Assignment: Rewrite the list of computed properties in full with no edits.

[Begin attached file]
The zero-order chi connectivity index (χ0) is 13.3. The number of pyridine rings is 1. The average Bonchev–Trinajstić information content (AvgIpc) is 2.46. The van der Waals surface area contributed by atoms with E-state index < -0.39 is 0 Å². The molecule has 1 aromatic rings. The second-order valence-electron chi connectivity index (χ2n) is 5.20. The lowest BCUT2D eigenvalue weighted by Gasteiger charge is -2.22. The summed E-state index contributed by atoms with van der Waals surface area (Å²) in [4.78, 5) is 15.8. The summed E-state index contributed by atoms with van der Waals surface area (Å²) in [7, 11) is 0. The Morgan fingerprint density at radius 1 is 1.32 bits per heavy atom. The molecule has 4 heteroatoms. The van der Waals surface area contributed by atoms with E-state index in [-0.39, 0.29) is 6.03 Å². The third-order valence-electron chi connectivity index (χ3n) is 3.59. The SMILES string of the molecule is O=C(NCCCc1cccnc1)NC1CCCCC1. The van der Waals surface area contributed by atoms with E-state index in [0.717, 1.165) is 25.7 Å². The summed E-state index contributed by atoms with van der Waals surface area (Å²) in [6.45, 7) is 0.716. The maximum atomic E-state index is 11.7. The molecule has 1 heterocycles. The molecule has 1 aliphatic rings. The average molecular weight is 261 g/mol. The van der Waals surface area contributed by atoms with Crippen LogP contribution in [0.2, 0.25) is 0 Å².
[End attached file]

The zero-order chi connectivity index (χ0) is 13.3. The number of pyridine rings is 1. The average Bonchev–Trinajstić information content (AvgIpc) is 2.46. The van der Waals surface area contributed by atoms with E-state index < -0.39 is 0 Å². The molecule has 1 aromatic rings. The second-order valence-electron chi connectivity index (χ2n) is 5.20. The lowest BCUT2D eigenvalue weighted by Gasteiger charge is -2.22. The summed E-state index contributed by atoms with van der Waals surface area (Å²) in [4.78, 5) is 15.8. The summed E-state index contributed by atoms with van der Waals surface area (Å²) in [7, 11) is 0. The Morgan fingerprint density at radius 1 is 1.32 bits per heavy atom. The molecule has 4 heteroatoms. The van der Waals surface area contributed by atoms with E-state index in [-0.39, 0.29) is 6.03 Å². The third-order valence-electron chi connectivity index (χ3n) is 3.59. The SMILES string of the molecule is O=C(NCCCc1cccnc1)NC1CCCCC1. The van der Waals surface area contributed by atoms with E-state index in [0.717, 1.165) is 25.7 Å². The summed E-state index contributed by atoms with van der Waals surface area (Å²) in [6.45, 7) is 0.716. The maximum atomic E-state index is 11.7. The molecule has 1 heterocycles. The molecule has 1 aliphatic rings. The average molecular weight is 261 g/mol. The van der Waals surface area contributed by atoms with Crippen LogP contribution in [0.2, 0.25) is 0 Å².